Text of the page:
Richard Deacon: What You See is What You Get

With the exhibition dedicated to sculptor Richard Deacon debuting today at the San Diego Museum of Art, I was looking forward to some Contemporary Art. Reading around in preparation, what a surprise that Rachel Cooke in the Guardian declared that Richard Deacon’s sculptures reminded her of Gustave Caillebotte’ s Floor Scrapers!

Gustave Caillebotte?!! The Impressionist with a photographic eye I am completely obsessed with and on which I have spent the last few weeks writing about for a paper I had to submit?!

Now, looking at these two works side by side, can you honestly see it???

Welcome to Contemporary Art where it’s all about…YOU! Because let’s face it, it gets you thinking about what the connections are, right?

Getting you to think  is what matters to British-born artist Richard Deacon, recipient of the Turner Prize in 1987.

If you’re in San Diego, you’re getting a rare opportunity with a comprehensive review of Richard Deacon’s works at the Museum of Art from March 25 until July 25th, 2017.

Richard Deacon, Under the Weather No.1, 2016 (details)
Richard Deacon, Under the Weather No.1, 2016
Richard Deacon, Under the Weather No.1, 2016 (details)

Seize the chance to let your imagination run free. Elsewhere, check him out at Tate  or better still, at the Louis Vuitton Island in Singapore.


He twists and pushes materials to limits not thought possible. His work forces your brain cells to make unplanned connections while your nerves somewhat twist in unison with what materials are made to endure to explore new forms and spaces…

Richard Deacon, Dancing in Front of My Eyes, 2006

“What You See is What You Get” and it’s up to YOU to find the meaning of Richard Deacon’s work according to what speaks to you or the references and inferences his sculptures trigger in your imagination.

Richard Deacon, Dead Leg, 2007

I am a carpenter’s daughter and granddaughter, so wood runs through me, if you like. In Dead Leg (2007), it seemed Deacon was doing exactly this: he made up in wood the bodily realm of muscle, tissue and fibers as visible extension to a maimed limb. As he says, bending wood is like working magic and he admits to still being “mystified” by it.

Richard Deacon, Dead Leg, 2007

That’s why Richard Deacon likes to be called a “fabricator” rather than a sculptor.

He pushes diverse materials to the extreme – almost out of their given original state-  looking to explore forms beyond what all of us think these materials should be capable of being or even withstand. How can you comprehend a 435º turn on wood? Richard Deacon is clearly well past furniture or art making, he is making things up squeezing out our personal reactions to his sculptures in the process.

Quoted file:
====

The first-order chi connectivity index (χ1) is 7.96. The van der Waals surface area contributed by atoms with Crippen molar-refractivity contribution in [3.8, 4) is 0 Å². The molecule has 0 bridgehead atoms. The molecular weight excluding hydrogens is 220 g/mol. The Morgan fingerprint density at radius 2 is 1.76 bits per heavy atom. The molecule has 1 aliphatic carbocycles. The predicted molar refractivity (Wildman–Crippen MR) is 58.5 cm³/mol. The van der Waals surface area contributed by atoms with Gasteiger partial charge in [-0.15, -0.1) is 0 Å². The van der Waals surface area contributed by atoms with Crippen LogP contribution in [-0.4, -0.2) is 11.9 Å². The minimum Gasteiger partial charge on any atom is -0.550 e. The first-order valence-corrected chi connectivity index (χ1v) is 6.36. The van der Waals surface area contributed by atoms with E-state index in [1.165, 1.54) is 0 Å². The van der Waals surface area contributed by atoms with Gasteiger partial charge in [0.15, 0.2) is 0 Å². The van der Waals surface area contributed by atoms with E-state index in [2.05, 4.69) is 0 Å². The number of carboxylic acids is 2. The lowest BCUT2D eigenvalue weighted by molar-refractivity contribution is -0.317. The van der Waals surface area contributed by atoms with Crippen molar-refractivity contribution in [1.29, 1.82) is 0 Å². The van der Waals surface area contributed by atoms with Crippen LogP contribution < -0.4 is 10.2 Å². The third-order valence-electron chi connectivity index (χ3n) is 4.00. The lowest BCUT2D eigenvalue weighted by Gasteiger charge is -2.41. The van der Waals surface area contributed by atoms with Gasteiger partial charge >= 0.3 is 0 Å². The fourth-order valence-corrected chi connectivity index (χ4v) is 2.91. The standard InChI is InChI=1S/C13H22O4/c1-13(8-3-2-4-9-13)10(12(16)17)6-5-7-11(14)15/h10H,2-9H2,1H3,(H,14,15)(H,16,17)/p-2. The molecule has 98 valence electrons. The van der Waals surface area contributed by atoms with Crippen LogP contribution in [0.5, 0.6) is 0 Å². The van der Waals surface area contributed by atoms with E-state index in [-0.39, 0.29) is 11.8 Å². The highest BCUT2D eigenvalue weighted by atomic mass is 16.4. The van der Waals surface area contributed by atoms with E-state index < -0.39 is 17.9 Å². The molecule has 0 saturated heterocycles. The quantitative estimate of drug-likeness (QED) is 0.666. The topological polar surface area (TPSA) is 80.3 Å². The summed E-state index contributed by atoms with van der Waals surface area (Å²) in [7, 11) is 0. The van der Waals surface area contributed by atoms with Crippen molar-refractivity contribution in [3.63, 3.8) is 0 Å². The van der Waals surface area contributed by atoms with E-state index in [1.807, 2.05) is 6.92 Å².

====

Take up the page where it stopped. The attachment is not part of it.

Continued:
Richard Deacon, Dead Leg, 2007



For him, it’s about the exploration of “the space between meaninglessness and meaning”. He used the word “like” to make his point in his opening talk at the museum: “like” allows you to make connections but it’s also a “rubbish” word! Love this!

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So go see his sculptures: look how he uses voids almost more than his materials, how these seem to unfold and change the scale of each work as you move around them.

Despite being monumental works, his sculptures don’t seem to project their own weight because by pushing back the limits of materials, he’s defying gravity and he’s carrying us with him.

© 2017 Ingrid Westlake

All pictures by Ingrid Westlake, unless otherwise stated.


6 thoughts on “Richard Deacon: What You See is What You Get

  1. Some time ago I read an article about Richard Deacon, with an illustration of one of his works the “Laoccon”. I thought it was a representation of a huge jewel but not especially wood … and looking for this day information about this sculptor I discover other works where I see enormous sculptures … in wood !!! What imagination …

    You talk about your parents and grandparents and carpenter. My father often told me that he would have liked to have a craft that would have allowed him to work on this material, which is wood … I remember a Christmas present: it was a cradle for my doll: A wooden cradle !! And believe me for me it was a work of art!

    Looking at “Les Raboteurs” I understand the parallel you make between the two works !! The arms of men and sculptures are similar. In fact, the wood of Deacon’s works seems made of the same material as the bodies of the men who plan the floor! It stretches, twists to the impossible, it is full of force …. Until the break …. It’s alive !!!!!

    1. Hi Marie-Annick! It’s incredible what Richard Deacon achieves with wood. He works with other materials too but I particularly liked the wood ones for obvious reasons. Their size is quite surprising and they keep on changing, moving almost as you walk around them because the space around them gets redefined. Laocoon must have been mesmerizing too! I am glad the parallel with “Les Raboteurs” spoke to you as well…there is something visceral in Deacon’s work so it does echo the elongated limbs of Caillebotte’s workers but Deacon’s monumental use of space gave me a sort of stillness whereas Caillebotte achieves movement at a time where photography and moving pictures were brand new, quite an amazing frat he managed to translate with paint.

  2. Well, Wood sculptures are stunning.Papa saw your blog.Iknow he was surprised to see all these shapes.So did I. Thank yout dear Carpenter’s daughter!

    1. Thank you! He wrote to me Richard Deacon used wood as if it was Play Doh! Yes, clearly amazing!

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